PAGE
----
Another unusuable, never-connect Boron situation (Update: Console free RAM reporting issue)

  1. My valid, error-free code causes repeatable panic hard fault red LED SOS crashes on 1.31.-rc1. It reconnects and reboots fine.

  2. On higher Device OS versions, the same code does not cause the panic hard fault (this is further evidence it’s not my code’s fault)

  3. However, on higher Device OS versions, as I have thoroughly documented in my past threads, and seen anew for myself in recent days, the cellular reconnection is utterly busted, and my device will go long periods (and perhaps eternally) flashing green.

  4. Now I cannot even get it to connect with my code on 1.5.2. Tinker on 1.5.2 connects, but my simply code hangs on seeming eternal green flash with SEMI_AUTOMATIC Cellular.on() Cellular.connect().

  5. You may say, “grab the cellular logs by using this:” But this utterly fails. When I try to flash boron.bin, it says “Error writing firmware: CRC is invalid, use --force to override”. Then I force flash, and do particle serial monitor, and I get nothing. There is no cloud information.

  6. Catch 22: I can’t have my Boron not crash with valid code unless the Device OS is newer than 1.3.1-rc1, yet I can’t have my Boron stably reconnect to the cloud (or, it seems right now, even connect at all from a cold power-cycle) unless I stay on V. 1.3.1-rc1.

  7. Help. Does anyone else have these kinds of ridiculous seeming issues? My old code which uses MQTT to upload does not cause the red panic issue, but I am trying to cut data usage by cutting MQTT and using Base64RK + Particle.publish to do the uploading. I am so exasperated by this dysfunctional Boron platform but at the same time I’ve made my custom PCBs for it and I have a few mysterious units in the field which decided to be stable. My newest installation is not one of them: that Boron died and still hasn’t reconnected since Oct 8th (8 days ago), meanwhile my ElectricImp imp006 in the same spot using the same power supply receiving the same UART data from my sensor controller has continued to reliably upload.

Further information:

  1. Now it connects when I change:
    retained uint8_t publishQueueRetainedBuffer[141*20];
    PublishQueueAsync publishQueue(publishQueueRetainedBuffer, sizeof(publishQueueRetainedBuffer));


retained uint8_t publishQueueRetainedBuffer[141*10];
PublishQueueAsync publishQueue(publishQueueRetainedBuffer, sizeof(publishQueueRetainedBuffer));

  1. This is absurd that the usage of a little more stack memory causes the initial connection to cloud to utterly fail.

  2. Why do my vitals show “117kB of 146kB RAM used” if in fact I am apparently on the upper end of RAM usage such that a mere usage of 1410 more bytes on the statically allocated stack causes it to fail.

  3. Why does the cloud compile fail with a memory overload when I try to use “21 * 141” for the retained buffer size instead of “20*141”. Why is it behaving like I am on the upper threshold of stack memory usage when the cloud console is telling me I have a ton more free memory, '117kB of 146kB RAM used:". This contradictory information is what caused this confusion and issue.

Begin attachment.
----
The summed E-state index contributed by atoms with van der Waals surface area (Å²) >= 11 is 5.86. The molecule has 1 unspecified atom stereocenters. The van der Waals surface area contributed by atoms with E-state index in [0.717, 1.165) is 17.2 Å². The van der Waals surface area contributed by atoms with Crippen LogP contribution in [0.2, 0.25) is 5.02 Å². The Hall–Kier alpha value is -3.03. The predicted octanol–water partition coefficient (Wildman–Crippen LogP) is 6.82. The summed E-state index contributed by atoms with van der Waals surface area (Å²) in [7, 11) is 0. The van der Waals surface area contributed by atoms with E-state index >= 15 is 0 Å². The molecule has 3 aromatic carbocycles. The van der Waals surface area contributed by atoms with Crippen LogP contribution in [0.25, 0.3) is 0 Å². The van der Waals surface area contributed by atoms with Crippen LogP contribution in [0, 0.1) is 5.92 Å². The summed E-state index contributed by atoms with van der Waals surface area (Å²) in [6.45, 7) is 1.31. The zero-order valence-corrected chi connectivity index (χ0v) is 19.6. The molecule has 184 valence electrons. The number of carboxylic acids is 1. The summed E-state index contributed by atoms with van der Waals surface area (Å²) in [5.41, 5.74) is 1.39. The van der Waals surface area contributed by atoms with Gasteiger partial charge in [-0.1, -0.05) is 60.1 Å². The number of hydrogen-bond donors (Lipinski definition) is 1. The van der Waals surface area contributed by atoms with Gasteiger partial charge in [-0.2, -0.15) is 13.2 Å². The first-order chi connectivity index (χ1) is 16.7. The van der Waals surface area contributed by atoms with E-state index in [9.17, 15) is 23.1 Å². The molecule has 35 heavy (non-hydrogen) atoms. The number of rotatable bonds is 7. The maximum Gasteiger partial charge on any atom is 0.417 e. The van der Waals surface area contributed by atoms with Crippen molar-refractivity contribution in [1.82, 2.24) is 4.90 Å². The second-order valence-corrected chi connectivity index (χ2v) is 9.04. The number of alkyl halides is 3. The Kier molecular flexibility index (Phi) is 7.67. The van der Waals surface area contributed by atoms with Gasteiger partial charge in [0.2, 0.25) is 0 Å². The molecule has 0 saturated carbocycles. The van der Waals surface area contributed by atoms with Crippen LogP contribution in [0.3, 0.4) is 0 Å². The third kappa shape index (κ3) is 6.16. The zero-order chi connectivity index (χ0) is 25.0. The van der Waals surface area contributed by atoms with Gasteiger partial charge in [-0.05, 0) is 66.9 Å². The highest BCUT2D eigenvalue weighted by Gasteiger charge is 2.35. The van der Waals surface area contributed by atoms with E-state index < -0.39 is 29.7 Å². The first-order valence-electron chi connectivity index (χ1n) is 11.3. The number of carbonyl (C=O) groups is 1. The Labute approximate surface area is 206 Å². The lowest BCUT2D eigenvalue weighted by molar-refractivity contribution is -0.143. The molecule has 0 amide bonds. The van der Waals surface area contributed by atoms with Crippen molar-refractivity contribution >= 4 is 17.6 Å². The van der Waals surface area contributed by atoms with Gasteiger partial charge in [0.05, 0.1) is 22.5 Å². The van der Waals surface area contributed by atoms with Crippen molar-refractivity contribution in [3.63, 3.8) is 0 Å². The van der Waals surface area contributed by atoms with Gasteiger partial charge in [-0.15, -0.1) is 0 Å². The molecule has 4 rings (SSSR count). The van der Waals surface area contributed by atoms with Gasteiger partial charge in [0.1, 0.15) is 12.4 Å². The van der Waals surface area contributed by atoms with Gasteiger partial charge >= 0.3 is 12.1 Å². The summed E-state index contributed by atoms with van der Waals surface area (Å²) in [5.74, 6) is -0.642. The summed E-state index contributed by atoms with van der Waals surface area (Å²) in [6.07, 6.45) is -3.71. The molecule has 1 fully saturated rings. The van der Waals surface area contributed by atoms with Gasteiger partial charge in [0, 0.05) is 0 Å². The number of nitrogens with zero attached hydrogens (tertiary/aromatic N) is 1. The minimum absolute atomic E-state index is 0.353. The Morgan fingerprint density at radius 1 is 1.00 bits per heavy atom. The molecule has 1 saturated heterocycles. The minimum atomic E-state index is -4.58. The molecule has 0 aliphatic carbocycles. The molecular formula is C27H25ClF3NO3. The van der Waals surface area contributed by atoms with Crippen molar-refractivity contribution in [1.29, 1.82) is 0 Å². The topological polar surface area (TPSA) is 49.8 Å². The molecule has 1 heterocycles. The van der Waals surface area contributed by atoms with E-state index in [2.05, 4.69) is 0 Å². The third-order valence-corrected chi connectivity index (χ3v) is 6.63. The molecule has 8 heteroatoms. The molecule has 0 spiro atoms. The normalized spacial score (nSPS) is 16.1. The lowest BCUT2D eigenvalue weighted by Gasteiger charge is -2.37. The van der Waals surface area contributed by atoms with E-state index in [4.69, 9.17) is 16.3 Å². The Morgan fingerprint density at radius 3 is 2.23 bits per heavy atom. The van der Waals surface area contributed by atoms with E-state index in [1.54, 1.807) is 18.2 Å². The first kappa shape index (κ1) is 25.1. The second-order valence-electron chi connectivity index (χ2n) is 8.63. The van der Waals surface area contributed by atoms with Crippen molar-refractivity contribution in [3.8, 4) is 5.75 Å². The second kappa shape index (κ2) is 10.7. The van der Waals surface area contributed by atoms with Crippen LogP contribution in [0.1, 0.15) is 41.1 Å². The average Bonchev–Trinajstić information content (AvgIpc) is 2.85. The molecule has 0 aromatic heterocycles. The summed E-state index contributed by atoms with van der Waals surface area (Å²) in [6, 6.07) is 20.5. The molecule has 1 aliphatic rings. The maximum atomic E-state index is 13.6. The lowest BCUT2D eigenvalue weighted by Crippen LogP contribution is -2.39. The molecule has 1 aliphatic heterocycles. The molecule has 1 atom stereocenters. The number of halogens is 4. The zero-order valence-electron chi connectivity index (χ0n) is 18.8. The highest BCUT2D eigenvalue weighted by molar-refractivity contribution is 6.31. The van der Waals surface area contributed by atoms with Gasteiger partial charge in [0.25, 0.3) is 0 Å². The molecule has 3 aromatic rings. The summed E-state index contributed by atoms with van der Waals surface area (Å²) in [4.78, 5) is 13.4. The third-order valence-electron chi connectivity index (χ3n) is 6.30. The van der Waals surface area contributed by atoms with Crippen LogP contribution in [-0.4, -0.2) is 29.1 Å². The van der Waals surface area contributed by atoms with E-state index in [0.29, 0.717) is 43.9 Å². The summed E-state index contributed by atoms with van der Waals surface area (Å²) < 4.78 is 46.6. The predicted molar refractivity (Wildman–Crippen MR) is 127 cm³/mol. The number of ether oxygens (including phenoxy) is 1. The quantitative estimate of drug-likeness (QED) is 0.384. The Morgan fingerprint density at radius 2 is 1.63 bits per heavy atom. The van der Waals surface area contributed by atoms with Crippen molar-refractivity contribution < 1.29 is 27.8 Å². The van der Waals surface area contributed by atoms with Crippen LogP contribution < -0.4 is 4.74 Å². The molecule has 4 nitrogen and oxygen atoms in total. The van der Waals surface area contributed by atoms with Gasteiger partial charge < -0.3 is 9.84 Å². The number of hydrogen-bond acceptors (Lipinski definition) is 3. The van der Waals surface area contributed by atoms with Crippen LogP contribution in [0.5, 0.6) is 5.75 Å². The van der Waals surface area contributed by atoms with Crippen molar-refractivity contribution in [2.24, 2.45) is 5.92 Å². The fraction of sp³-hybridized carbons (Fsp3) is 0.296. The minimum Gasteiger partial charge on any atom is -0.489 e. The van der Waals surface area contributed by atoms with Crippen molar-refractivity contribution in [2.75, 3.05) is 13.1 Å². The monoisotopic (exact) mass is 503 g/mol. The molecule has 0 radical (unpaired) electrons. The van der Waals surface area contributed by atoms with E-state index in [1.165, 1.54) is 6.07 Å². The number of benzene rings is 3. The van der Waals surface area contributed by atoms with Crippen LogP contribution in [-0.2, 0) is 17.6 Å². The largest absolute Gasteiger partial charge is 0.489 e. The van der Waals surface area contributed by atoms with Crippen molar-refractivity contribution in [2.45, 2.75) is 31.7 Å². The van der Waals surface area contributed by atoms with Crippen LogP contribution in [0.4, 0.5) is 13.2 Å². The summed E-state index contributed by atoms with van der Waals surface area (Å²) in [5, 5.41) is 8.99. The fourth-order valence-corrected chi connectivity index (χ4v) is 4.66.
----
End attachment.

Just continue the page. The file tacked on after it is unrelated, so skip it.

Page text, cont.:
Thank you.

Now it won’t connect ever connect on 1.5.2 even when I take the memory way down, whereas Tinker connects. This is insane and inexplicable. Just an hour ago the same code would connect just like Tinker does. How many bytes of memory is someone allowed to statically allocate on the stack in order for the entire Boron product to not be useless and unusuable, never connecting to the cloud?

UPDATE: After a power-cycle, it connected and then immediately disconnected and is stuck flashing green. I can’t understand why Particle’s firmware is so fickle, random, sensitive, deceptive (saying there’s tons of RAM available when using just 1kb prohibits all cell connection), and unreliable.

It is possible that you are running into a recently discovered situation where if there is not 4K of contiguous free RAM available at the time of cellular connection a Gen 3 cellular device (Boron, B Series SoM, Tracker SoM) it can enter an infinite blinking green state. This will happen at least in 1.5.0 through 2.0.0-rc.2, possibly more versions. It can happen at startup or on reconnect.

To determine if this is the case, make sure your device is running 1.5.2 or later.


SerialLogHandler logHander(LOG_LEVEL_TRACE);

to your code if you have not already done so.

Monitor the USB serial debug output.

If you see this message, repeatedly, while blinking green:

0118621303 [gsm0710muxer] INFO: Starting GSM07.10 muxer
0118621303 [ncp.client] ERROR: Failed to perform early initialization
0118621304 [ncp.client] TRACE: Hard resetting the modem

then you are experiencing this issue. The only solution right now is to make sure there is more RAM available.

Since you are apparently at the edge of available RAM, adding a RAM allocation failure handler may also be helpful for debugging:

Add a global:

int memoryFailure = -1;

Register an out of memory handler in setup:

    System.on(out_of_memory, outOfMemoryHandler);

A handler function:

void outOfMemoryHandler(system_event_t event, int data) {
    memoryFailure = data;

And from loop(), check the status:

    if (memoryFailure >= 0) {"out of memory event size=%d", memoryFailure);
        memoryFailure = -1;